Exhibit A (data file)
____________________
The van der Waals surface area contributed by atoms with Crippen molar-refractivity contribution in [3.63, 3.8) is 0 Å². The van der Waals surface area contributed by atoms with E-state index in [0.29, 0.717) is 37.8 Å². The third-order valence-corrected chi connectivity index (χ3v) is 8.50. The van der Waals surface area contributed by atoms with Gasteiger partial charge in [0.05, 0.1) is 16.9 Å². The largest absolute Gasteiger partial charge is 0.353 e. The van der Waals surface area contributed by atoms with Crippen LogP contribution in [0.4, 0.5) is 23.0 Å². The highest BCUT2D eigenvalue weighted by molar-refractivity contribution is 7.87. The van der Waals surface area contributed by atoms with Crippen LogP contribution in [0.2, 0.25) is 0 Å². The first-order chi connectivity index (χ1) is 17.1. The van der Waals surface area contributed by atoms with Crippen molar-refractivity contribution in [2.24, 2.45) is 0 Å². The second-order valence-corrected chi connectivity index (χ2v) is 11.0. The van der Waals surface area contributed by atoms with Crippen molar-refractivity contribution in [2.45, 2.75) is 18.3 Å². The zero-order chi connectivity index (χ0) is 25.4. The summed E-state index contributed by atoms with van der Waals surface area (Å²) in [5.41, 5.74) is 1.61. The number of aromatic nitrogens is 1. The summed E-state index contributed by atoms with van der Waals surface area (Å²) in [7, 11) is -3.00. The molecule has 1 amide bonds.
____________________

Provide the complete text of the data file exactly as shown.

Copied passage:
The van der Waals surface area contributed by atoms with Crippen molar-refractivity contribution in [3.63, 3.8) is 0 Å². The van der Waals surface area contributed by atoms with E-state index in [0.29, 0.717) is 37.8 Å². The third-order valence-corrected chi connectivity index (χ3v) is 8.50. The van der Waals surface area contributed by atoms with Gasteiger partial charge in [0.05, 0.1) is 16.9 Å². The largest absolute Gasteiger partial charge is 0.353 e. The van der Waals surface area contributed by atoms with Crippen LogP contribution in [0.4, 0.5) is 23.0 Å². The highest BCUT2D eigenvalue weighted by molar-refractivity contribution is 7.87. The van der Waals surface area contributed by atoms with Crippen LogP contribution in [0.2, 0.25) is 0 Å². The first-order chi connectivity index (χ1) is 17.1. The van der Waals surface area contributed by atoms with Crippen molar-refractivity contribution in [2.24, 2.45) is 0 Å². The second-order valence-corrected chi connectivity index (χ2v) is 11.0. The van der Waals surface area contributed by atoms with Crippen molar-refractivity contribution in [2.45, 2.75) is 18.3 Å². The zero-order chi connectivity index (χ0) is 25.4. The summed E-state index contributed by atoms with van der Waals surface area (Å²) in [5.41, 5.74) is 1.61. The number of aromatic nitrogens is 1. The summed E-state index contributed by atoms with van der Waals surface area (Å²) in [7, 11) is -3.00. The molecule has 1 amide bonds.